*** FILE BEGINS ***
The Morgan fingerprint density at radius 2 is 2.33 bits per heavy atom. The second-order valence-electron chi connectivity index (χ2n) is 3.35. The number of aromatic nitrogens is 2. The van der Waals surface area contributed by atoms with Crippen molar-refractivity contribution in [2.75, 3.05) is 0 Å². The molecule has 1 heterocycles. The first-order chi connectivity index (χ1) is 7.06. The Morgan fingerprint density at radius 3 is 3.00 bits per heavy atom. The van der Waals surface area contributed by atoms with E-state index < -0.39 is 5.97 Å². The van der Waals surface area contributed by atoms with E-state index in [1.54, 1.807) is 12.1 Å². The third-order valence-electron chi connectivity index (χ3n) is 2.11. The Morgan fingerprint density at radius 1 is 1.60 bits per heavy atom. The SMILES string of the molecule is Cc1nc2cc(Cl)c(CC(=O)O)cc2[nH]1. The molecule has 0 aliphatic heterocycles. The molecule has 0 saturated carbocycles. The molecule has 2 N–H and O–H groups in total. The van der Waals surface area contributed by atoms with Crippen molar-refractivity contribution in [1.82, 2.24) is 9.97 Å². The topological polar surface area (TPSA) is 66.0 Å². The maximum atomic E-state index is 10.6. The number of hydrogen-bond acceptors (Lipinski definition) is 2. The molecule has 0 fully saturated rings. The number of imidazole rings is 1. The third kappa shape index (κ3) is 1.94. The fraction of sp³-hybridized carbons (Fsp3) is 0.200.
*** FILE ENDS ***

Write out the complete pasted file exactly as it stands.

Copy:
The Morgan fingerprint density at radius 2 is 2.33 bits per heavy atom. The second-order valence-electron chi connectivity index (χ2n) is 3.35. The number of aromatic nitrogens is 2. The van der Waals surface area contributed by atoms with Crippen molar-refractivity contribution in [2.75, 3.05) is 0 Å². The molecule has 1 heterocycles. The first-order chi connectivity index (χ1) is 7.06. The Morgan fingerprint density at radius 3 is 3.00 bits per heavy atom. The van der Waals surface area contributed by atoms with E-state index < -0.39 is 5.97 Å². The van der Waals surface area contributed by atoms with E-state index in [1.54, 1.807) is 12.1 Å². The third-order valence-electron chi connectivity index (χ3n) is 2.11. The Morgan fingerprint density at radius 1 is 1.60 bits per heavy atom. The SMILES string of the molecule is Cc1nc2cc(Cl)c(CC(=O)O)cc2[nH]1. The molecule has 0 aliphatic heterocycles. The molecule has 0 saturated carbocycles. The molecule has 2 N–H and O–H groups in total. The van der Waals surface area contributed by atoms with Crippen molar-refractivity contribution in [1.82, 2.24) is 9.97 Å². The topological polar surface area (TPSA) is 66.0 Å². The maximum atomic E-state index is 10.6. The number of hydrogen-bond acceptors (Lipinski definition) is 2. The molecule has 0 fully saturated rings. The number of imidazole rings is 1. The third kappa shape index (κ3) is 1.94. The fraction of sp³-hybridized carbons (Fsp3) is 0.200.